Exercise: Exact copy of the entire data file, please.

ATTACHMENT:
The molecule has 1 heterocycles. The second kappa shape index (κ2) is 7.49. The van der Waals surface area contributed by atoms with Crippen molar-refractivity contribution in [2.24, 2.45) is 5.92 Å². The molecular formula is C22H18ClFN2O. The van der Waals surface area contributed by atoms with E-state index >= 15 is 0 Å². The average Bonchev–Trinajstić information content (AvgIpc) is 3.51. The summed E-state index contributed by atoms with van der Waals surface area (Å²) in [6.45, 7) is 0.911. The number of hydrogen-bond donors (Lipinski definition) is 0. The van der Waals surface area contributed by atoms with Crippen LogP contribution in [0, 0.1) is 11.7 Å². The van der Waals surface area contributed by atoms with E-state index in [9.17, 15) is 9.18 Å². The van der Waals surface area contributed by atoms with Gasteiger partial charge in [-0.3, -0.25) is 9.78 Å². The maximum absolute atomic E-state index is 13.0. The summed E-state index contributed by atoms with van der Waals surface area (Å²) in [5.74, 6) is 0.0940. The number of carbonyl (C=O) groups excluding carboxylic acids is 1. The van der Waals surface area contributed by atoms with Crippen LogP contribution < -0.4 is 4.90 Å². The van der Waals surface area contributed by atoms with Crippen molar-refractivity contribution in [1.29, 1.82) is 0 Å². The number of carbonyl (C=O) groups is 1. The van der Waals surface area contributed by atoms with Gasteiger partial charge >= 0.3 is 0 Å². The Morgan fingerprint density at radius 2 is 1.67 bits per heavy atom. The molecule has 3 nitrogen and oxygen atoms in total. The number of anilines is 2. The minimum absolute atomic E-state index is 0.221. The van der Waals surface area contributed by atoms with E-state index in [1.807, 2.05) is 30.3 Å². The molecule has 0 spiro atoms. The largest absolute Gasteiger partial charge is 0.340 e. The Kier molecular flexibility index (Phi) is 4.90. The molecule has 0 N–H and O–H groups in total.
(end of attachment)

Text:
The molecule has 1 heterocycles. The second kappa shape index (κ2) is 7.49. The van der Waals surface area contributed by atoms with Crippen molar-refractivity contribution in [2.24, 2.45) is 5.92 Å². The molecular formula is C22H18ClFN2O. The van der Waals surface area contributed by atoms with E-state index >= 15 is 0 Å². The average Bonchev–Trinajstić information content (AvgIpc) is 3.51. The summed E-state index contributed by atoms with van der Waals surface area (Å²) in [6.45, 7) is 0.911. The number of hydrogen-bond donors (Lipinski definition) is 0. The van der Waals surface area contributed by atoms with Crippen LogP contribution in [0, 0.1) is 11.7 Å². The van der Waals surface area contributed by atoms with E-state index in [9.17, 15) is 9.18 Å². The van der Waals surface area contributed by atoms with Gasteiger partial charge in [-0.3, -0.25) is 9.78 Å². The maximum absolute atomic E-state index is 13.0. The summed E-state index contributed by atoms with van der Waals surface area (Å²) in [5.74, 6) is 0.0940. The number of carbonyl (C=O) groups excluding carboxylic acids is 1. The van der Waals surface area contributed by atoms with Crippen LogP contribution < -0.4 is 4.90 Å². The van der Waals surface area contributed by atoms with Crippen molar-refractivity contribution in [1.29, 1.82) is 0 Å². The number of carbonyl (C=O) groups is 1. The van der Waals surface area contributed by atoms with Gasteiger partial charge >= 0.3 is 0 Å². The Morgan fingerprint density at radius 2 is 1.67 bits per heavy atom. The molecule has 3 nitrogen and oxygen atoms in total. The number of anilines is 2. The minimum absolute atomic E-state index is 0.221. The van der Waals surface area contributed by atoms with E-state index in [1.807, 2.05) is 30.3 Å². The molecule has 0 spiro atoms. The largest absolute Gasteiger partial charge is 0.340 e. The Kier molecular flexibility index (Phi) is 4.90. The molecule has 0 N–H and O–H groups in total.